Case Study

How To Get The Balance Of Performance & Flexibility In A Virtual Environment

Performance & Flexibility

By Paul Andersen, Array Networks

The age of virtualization is upon us. A majority of IT professionals believe all network services will be virtualized in the coming years and agree finding a workable network virtualization solution is either important or business critical.

However, virtualization (private or public cloud) is not a panacea for every problem associated with running networking and security functions. Layer 4-7 services such as ADCs, next-gen firewalls, SSL VPNs, and DDoS protection are compute-intensive — when running in cloud environments they are prone to degraded performance under heavy workloads.

The issue lies with the very nature of virtualization built on general-purpose servers with shared resources and hypervisor-imposed overhead. The result is resource contention and inconsistent best-effort performance. Virtualized environments just weren’t designed to support networking and security applications; conversely, these functions were not originally designed to run in virtualized environments.

Until recently, there were only two choices: run virtual editions of network functions (in either private or public clouds) if the workload and performance expectations allowed it, or install dedicated physical appliances where top-end, guaranteed performance was required. Today, a new approach is emerging to tackle these limitations using multi-tenancy ADC solutions, and it’s quickly replacing the practice of using one dedicated ADC to accommodate today’s growing virtual and shared environments

Hybrid virtualized appliances now offer the agility and flexibility of virtualization with the guaranteed performance and throughput of single-purpose physical appliances. In many cases, hybrid virtualized appliances can support more than 30 individual virtual machines, each capable of supporting a range of Layer 4-7 networking and security functions with higher levels of guaranteed performance.

Hybrid virtualized appliances are far more robust than general-purpose virtualized servers. Each virtual machine benefits from dedicated I/O, CPU, SSL and RAM resources. In addition, the hypervisor overhead is segregated into its own space where it will not impact application performance.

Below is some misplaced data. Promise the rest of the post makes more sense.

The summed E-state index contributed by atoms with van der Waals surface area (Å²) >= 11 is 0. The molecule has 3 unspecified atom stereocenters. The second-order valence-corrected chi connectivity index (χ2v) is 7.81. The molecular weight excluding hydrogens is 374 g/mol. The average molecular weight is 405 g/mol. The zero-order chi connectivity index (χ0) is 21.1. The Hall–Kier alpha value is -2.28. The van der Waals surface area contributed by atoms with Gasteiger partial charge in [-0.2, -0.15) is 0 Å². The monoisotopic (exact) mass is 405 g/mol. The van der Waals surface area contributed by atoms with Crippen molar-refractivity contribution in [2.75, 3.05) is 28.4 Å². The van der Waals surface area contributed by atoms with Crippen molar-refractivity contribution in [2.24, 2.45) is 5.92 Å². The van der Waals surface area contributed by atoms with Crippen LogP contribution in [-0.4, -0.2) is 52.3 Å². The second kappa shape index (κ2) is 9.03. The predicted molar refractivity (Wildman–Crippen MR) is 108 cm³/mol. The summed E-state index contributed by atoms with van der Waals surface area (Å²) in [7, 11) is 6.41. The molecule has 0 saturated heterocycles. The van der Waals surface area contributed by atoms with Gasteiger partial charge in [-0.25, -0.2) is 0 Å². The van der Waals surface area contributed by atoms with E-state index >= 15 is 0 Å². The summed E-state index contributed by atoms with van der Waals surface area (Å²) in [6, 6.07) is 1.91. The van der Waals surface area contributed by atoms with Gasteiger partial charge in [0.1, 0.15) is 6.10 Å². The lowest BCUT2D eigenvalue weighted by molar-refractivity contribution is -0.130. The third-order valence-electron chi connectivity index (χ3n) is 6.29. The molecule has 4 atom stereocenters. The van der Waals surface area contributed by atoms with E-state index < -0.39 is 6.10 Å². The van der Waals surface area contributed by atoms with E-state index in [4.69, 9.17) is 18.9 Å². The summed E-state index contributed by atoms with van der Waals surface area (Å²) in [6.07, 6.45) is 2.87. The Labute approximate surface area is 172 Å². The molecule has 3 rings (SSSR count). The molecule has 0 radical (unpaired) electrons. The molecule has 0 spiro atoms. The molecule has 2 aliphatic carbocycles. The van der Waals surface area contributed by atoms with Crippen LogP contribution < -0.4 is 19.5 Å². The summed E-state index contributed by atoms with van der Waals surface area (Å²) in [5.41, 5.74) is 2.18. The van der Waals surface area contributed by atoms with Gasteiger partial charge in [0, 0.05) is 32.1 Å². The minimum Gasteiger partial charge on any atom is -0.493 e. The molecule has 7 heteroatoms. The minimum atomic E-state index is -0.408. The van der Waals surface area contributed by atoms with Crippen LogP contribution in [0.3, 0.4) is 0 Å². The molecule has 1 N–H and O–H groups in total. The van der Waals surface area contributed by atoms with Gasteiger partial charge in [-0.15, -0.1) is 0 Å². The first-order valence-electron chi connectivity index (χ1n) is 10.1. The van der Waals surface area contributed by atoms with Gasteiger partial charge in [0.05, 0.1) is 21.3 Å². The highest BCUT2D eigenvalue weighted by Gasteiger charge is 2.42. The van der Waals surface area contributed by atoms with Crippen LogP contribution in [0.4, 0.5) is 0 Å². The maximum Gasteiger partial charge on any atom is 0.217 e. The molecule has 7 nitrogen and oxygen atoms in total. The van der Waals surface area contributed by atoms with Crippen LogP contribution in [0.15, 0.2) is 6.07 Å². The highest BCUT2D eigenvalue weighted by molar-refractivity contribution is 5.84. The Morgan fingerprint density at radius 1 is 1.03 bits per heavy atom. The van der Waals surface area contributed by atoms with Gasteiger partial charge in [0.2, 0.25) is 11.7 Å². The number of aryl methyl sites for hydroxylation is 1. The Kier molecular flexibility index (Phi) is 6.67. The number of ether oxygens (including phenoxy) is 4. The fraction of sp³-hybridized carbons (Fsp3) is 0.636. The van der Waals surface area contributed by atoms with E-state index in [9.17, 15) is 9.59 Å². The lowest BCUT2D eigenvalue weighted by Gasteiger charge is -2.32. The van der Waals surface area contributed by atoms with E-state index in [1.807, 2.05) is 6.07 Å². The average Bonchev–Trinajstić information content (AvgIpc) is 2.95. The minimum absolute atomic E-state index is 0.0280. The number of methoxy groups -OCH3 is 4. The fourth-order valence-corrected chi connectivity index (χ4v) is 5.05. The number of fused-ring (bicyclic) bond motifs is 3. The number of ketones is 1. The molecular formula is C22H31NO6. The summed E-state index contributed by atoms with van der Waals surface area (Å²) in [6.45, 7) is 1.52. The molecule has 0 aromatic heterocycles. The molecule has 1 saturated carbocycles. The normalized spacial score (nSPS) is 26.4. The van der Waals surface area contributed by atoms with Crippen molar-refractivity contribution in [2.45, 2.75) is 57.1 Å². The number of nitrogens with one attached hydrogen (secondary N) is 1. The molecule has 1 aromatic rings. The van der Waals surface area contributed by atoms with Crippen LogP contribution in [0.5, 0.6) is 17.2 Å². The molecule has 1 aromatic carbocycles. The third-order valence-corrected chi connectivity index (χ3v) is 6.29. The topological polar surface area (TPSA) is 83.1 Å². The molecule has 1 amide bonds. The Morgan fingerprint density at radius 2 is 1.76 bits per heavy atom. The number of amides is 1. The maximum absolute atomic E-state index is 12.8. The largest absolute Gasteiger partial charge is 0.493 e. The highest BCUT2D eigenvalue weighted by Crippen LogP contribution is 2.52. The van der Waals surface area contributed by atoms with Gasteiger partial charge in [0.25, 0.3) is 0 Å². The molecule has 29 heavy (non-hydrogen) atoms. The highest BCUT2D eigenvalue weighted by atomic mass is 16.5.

Using this unique approach, virtual machines supporting load balancing, SSL VPN, WAF, DDoS and other functions can be deployed with agility and flexibility, without making any compromise on performance needed to support business-critical applications and customers.

In the enterprise, where efforts are underway to consolidate infrastructure and streamline management, the need to guarantee performance for business-critical applications stands as a barrier to wide-spread adoption of virtualized network functions. By leveraging hybrid virtualized appliances, businesses can deploy virtual network functions in a purpose-built environment where performance is assured.

For cloud infrastructure-as-a-service (IaaS), hosting, and managed service providers (MSP), the need for higher performance and service level agreements (SLAs) stands as a barrier to offering services to enterprise-class customers. By leveraging hybrid virtualized appliances as a service creation platform, service providers can offer Layer 4-7 services with guaranteed performance capable of supporting business-critical applications.

Essentially, the hybrid virtualized appliance enables virtual network functions that function without compromise.

A quick look at alternative deployments models shows each is a compromise. Single-purpose hardware appliances deliver best-of-bread functions and guaranteed performance, but compromise on agility and cost. Vertically integrated physical appliances provide ease of use, but compromise on almost every other front — they are not agile, they are very rarely best of breed, and performance suffers with multiple functions enabled. Software virtual appliances are agile, but compromise on performance.

In contrast, hybrid virtualized appliances support virtual functions from best-of-breed networking and security vendors, the agility and portability of virtualization, the performance of dedicated appliances, and the ability to greatly consolidate and streamline data center infrastructure to save on space, power, cooling, and other operational expenses.

The age of virtualization is indeed upon us, but like any new technology, there are a few kinks to iron out as enterprises look for the best deployment as they undergo this virtualized transition. What organizations need is an agile approach to networking to support their virtualized infrastructures, and the hybrid virtualized appliance approach will be an important tool in bridging existing performance gaps and enabling virtual network functions that function without compromise.

Paul Andersen is the Sr. Director of Marketing at Array Networks. He has over 15 years of experience in networking, and has served in various marketing capacities for Cisco Systems, Tasman Networks and Sun Microsystems. Mr. Andersen holds a Bachelor’s Degree in Marketing from San Jose State University.